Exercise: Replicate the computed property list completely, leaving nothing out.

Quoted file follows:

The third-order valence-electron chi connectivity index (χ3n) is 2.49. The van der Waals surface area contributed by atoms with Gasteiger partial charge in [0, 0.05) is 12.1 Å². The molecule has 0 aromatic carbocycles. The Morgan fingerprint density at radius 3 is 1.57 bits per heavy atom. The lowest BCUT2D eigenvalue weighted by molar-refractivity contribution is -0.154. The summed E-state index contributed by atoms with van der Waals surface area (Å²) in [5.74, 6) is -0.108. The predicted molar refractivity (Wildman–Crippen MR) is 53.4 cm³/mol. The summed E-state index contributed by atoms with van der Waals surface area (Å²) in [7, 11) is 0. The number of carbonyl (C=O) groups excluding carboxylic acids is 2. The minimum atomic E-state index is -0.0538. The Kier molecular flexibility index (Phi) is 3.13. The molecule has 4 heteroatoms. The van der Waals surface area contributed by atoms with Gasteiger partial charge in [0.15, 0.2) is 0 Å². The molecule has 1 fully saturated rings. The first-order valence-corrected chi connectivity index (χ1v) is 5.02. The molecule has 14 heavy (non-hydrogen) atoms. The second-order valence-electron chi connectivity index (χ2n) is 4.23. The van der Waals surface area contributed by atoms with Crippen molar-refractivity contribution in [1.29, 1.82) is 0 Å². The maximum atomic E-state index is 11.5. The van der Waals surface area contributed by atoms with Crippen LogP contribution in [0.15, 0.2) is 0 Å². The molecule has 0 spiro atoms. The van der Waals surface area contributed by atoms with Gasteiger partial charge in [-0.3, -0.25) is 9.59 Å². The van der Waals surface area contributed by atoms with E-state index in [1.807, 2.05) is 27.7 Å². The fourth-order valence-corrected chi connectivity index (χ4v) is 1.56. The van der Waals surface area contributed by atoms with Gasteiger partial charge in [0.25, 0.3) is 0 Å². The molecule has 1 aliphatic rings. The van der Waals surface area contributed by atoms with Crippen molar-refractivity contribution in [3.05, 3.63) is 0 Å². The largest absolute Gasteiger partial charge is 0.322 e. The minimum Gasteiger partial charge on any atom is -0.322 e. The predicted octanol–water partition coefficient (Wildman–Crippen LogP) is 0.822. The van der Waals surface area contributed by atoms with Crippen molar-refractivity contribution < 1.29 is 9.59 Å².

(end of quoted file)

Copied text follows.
The third-order valence-electron chi connectivity index (χ3n) is 2.49. The van der Waals surface area contributed by atoms with Gasteiger partial charge in [0, 0.05) is 12.1 Å². The molecule has 0 aromatic carbocycles. The Morgan fingerprint density at radius 3 is 1.57 bits per heavy atom. The lowest BCUT2D eigenvalue weighted by molar-refractivity contribution is -0.154. The summed E-state index contributed by atoms with van der Waals surface area (Å²) in [5.74, 6) is -0.108. The predicted molar refractivity (Wildman–Crippen MR) is 53.4 cm³/mol. The summed E-state index contributed by atoms with van der Waals surface area (Å²) in [7, 11) is 0. The number of carbonyl (C=O) groups excluding carboxylic acids is 2. The minimum atomic E-state index is -0.0538. The Kier molecular flexibility index (Phi) is 3.13. The molecule has 4 heteroatoms. The van der Waals surface area contributed by atoms with Gasteiger partial charge in [0.15, 0.2) is 0 Å². The molecule has 1 fully saturated rings. The first-order valence-corrected chi connectivity index (χ1v) is 5.02. The molecule has 14 heavy (non-hydrogen) atoms. The second-order valence-electron chi connectivity index (χ2n) is 4.23. The van der Waals surface area contributed by atoms with Crippen molar-refractivity contribution in [1.29, 1.82) is 0 Å². The maximum atomic E-state index is 11.5. The van der Waals surface area contributed by atoms with Crippen LogP contribution in [0.15, 0.2) is 0 Å². The molecule has 0 spiro atoms. The van der Waals surface area contributed by atoms with Gasteiger partial charge in [-0.3, -0.25) is 9.59 Å². The van der Waals surface area contributed by atoms with E-state index in [1.807, 2.05) is 27.7 Å². The fourth-order valence-corrected chi connectivity index (χ4v) is 1.56. The van der Waals surface area contributed by atoms with Gasteiger partial charge in [0.25, 0.3) is 0 Å². The molecule has 1 aliphatic rings. The van der Waals surface area contributed by atoms with Crippen molar-refractivity contribution in [3.05, 3.63) is 0 Å². The largest absolute Gasteiger partial charge is 0.322 e. The minimum Gasteiger partial charge on any atom is -0.322 e. The predicted octanol–water partition coefficient (Wildman–Crippen LogP) is 0.822. The van der Waals surface area contributed by atoms with Crippen molar-refractivity contribution < 1.29 is 9.59 Å².